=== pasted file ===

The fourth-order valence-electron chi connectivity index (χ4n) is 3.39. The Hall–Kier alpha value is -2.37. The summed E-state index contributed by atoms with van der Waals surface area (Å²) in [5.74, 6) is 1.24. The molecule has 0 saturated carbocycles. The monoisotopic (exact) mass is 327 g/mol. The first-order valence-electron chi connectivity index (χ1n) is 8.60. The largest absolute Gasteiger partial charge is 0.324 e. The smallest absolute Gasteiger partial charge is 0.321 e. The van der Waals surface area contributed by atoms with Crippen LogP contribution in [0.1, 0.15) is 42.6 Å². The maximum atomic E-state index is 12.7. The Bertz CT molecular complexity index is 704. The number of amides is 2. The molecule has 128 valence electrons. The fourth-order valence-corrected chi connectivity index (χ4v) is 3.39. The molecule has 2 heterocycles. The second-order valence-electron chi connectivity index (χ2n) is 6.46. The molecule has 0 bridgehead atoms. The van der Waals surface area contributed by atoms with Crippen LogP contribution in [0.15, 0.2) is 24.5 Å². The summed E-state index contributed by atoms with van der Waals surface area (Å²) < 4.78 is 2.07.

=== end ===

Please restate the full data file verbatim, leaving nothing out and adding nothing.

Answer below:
The fourth-order valence-electron chi connectivity index (χ4n) is 3.39. The Hall–Kier alpha value is -2.37. The summed E-state index contributed by atoms with van der Waals surface area (Å²) in [5.74, 6) is 1.24. The molecule has 0 saturated carbocycles. The monoisotopic (exact) mass is 327 g/mol. The first-order valence-electron chi connectivity index (χ1n) is 8.60. The largest absolute Gasteiger partial charge is 0.324 e. The smallest absolute Gasteiger partial charge is 0.321 e. The van der Waals surface area contributed by atoms with Crippen LogP contribution in [0.1, 0.15) is 42.6 Å². The maximum atomic E-state index is 12.7. The Bertz CT molecular complexity index is 704. The number of amides is 2. The molecule has 128 valence electrons. The fourth-order valence-corrected chi connectivity index (χ4v) is 3.39. The molecule has 2 heterocycles. The second-order valence-electron chi connectivity index (χ2n) is 6.46. The molecule has 0 bridgehead atoms. The van der Waals surface area contributed by atoms with Crippen LogP contribution in [0.15, 0.2) is 24.5 Å². The summed E-state index contributed by atoms with van der Waals surface area (Å²) < 4.78 is 2.07.